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Neurasthenia (also known as Neuralgia) was a term first coined by Beard in 1869 to describe a condition with symptoms of fatigue, anxiety and pessimism. It was explained as being a result of exhaustion of the central nervous system's energy reserves which Beard attributed to civilisation. In the late 1800s it became a popular diagnosis and led to rest cures.

Postherpetic neuralgia is a painful, often excruciating condition caused by the damage that the varicella zoster virus causes to the affected nerves during and after an attack of herpes zoster (shingles). It usually manifests itself after the pustules have started to die down. The pain is not controlled by traditional painkillers such as opiates and other analgesics as it is a fundamental (neuropathic) nerve pain.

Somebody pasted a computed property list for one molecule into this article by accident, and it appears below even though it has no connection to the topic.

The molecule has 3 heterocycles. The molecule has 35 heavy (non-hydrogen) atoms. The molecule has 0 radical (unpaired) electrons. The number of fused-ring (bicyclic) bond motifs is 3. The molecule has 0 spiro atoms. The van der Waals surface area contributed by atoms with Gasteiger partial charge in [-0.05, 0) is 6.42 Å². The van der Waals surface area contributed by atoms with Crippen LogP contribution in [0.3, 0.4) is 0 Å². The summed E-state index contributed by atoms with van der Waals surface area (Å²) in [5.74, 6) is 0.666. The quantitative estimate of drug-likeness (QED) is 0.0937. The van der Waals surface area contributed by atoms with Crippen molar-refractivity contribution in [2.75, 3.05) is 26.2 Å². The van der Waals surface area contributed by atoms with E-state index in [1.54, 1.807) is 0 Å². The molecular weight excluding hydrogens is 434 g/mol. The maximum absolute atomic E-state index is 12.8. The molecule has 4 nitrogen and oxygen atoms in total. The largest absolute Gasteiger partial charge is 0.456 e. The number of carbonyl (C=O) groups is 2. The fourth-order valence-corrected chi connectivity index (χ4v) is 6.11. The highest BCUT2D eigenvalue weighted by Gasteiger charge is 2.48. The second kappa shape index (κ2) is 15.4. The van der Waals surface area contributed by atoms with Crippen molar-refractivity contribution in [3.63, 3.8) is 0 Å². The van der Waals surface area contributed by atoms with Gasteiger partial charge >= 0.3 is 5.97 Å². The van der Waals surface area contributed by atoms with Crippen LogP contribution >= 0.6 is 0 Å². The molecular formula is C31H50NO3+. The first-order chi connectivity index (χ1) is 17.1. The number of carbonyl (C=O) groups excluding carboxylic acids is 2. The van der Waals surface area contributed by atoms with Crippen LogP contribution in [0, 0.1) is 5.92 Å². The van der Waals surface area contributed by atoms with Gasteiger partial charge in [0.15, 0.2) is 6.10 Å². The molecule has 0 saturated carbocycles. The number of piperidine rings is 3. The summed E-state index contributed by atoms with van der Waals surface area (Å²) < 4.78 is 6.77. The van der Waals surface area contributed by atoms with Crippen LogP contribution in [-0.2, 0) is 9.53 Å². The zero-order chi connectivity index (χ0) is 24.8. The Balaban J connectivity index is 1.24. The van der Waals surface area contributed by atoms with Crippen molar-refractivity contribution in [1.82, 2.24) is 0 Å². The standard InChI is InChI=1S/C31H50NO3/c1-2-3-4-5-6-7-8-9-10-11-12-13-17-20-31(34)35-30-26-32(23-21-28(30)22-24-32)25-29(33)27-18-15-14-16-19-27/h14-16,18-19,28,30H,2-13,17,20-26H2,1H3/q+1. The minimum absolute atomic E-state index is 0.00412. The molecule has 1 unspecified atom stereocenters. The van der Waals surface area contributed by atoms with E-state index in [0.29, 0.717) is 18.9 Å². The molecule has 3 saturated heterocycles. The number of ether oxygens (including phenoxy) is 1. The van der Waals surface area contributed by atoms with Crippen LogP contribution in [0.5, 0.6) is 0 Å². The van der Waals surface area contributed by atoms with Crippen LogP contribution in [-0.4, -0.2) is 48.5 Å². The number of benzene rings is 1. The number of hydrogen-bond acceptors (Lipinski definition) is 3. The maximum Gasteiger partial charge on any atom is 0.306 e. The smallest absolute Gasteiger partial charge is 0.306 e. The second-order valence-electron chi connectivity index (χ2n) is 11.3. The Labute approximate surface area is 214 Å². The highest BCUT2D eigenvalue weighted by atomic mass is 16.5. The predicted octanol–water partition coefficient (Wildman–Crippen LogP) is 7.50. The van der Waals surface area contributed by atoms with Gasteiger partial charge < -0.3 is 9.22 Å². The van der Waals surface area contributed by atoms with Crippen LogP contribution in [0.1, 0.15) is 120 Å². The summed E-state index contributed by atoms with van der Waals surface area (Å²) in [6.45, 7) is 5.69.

Neuralgia as related to Postherpetic Neuralgia